I quite admire Desi Jasper at The Dreaming Bat. He describes himself as a dedicant of the WildWood tradition of witchcraft, meaning that his practice is informed by European Shamanism, ecstatic and animistic witchcraft, and the Faerie faith. He is "a grad-studenting, dog-loving, nerdly transman, who loves writing, arting, and listening to Calexico. Des is also certified as a level II Reiki practitioner, and has been reading the tarot for almost 15 years. He lives with his partner and tiny doglet in the NH White Mountains."
Potential magick in everything
North Star Muse: In "Three Ways to Read Tarot with More than One Deck", you share a lot of creative ideas.
One of your suggestions is how to create an organic spread: "before you even ask your question, shuffle your oracle cards, concentrating on the layout, not the question, asking the cards to give you your spread. Now, lay out three of those cards. Take a look at each. What do they represent, roughly?"
Where did this technique originate? Do you apply it elsewhere in your life?
Desmond: Well, I’m sure I’m not so original as to have come up with a totally new idea, and it’s likely that influences from tarot culture have seeped into my unconscious. That being said, the technique is just one I made up one day while goofing around with the cards.
I like experimenting with spreads, and sometimes I just get tired of using the same ones over and over, so I kinda threw some cards out and went with the flow. I turn to it either when I need to answer a question none of my go-to spreads is helping with, when I can’t decide on which deck to use for a reading, or when my intuition is just poking at me to give it a go.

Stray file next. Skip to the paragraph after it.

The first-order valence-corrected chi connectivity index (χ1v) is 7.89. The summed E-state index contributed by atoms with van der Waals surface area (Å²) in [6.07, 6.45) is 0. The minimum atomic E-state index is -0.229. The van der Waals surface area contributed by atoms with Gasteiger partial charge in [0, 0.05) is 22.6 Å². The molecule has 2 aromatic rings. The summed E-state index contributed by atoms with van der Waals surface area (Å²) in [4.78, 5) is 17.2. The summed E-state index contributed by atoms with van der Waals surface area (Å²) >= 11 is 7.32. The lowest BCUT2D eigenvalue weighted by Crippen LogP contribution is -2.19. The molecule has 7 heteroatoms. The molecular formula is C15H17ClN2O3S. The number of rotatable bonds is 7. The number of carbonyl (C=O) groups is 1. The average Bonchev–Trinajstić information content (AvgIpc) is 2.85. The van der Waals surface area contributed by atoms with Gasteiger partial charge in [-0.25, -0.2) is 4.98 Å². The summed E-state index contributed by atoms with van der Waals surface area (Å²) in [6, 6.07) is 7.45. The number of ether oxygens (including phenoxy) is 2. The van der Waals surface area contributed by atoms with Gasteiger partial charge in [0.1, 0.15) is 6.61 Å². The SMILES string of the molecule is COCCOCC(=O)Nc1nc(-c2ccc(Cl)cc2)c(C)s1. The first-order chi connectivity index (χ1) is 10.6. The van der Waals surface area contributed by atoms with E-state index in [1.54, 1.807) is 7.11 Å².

I like that it allows for an intuitive reading and at the same time, it doesn’t sacrifice structure. You still have set positions for each card once the first ones are laid. I find I really like the way the meanings, images, and messages converse with each other as I’m reading.
I apply it pretty much whenever it seems appropriate. It’s not a spread technique I reserve for just one kind of reading, but it’s also not my go-to. It’s refreshing. Sometimes I use it for readings, sometimes for spellwork amplification (using each base-card setting the spread as seats of power for each top-card’s energetic vibration).
There’s something beautiful in the order-out-of-chaos nature of just throwing some cards out willy-nilly and letting them dictate your structure. If you let loose enough, anything can be part of your magick.
Creating: A Love Note
North Star Muse: Who or what inspires you to create (perhaps blogging, meditations, spellwork, or your academic assignments)?
Desmond: The whole world. Everything is an inspiration. One of the things I struggle with as a graduate student is that everything inspires me and I can only take so many classes.
I’m the kind of person who would be in school forever if I could afford it. I love learning—it’s a never ending process, and I firmly believe that we never reach mastery; we only move towards it infinitely. And that is a way better state of being, honestly.
I draw inspiration from my home in the mountains and hiking trails lined with waterfalls and the tangled roots of old trees. I draw from the arts—I could get lost for hours in a Rothko painting, or disappear into the depths of a piece of music set to repeat until I’ve lost count of the minutes passed. I’m inspired by magick, by the witches with whom I am connected and love-strung, by the allies of my spirit.
I create because I love.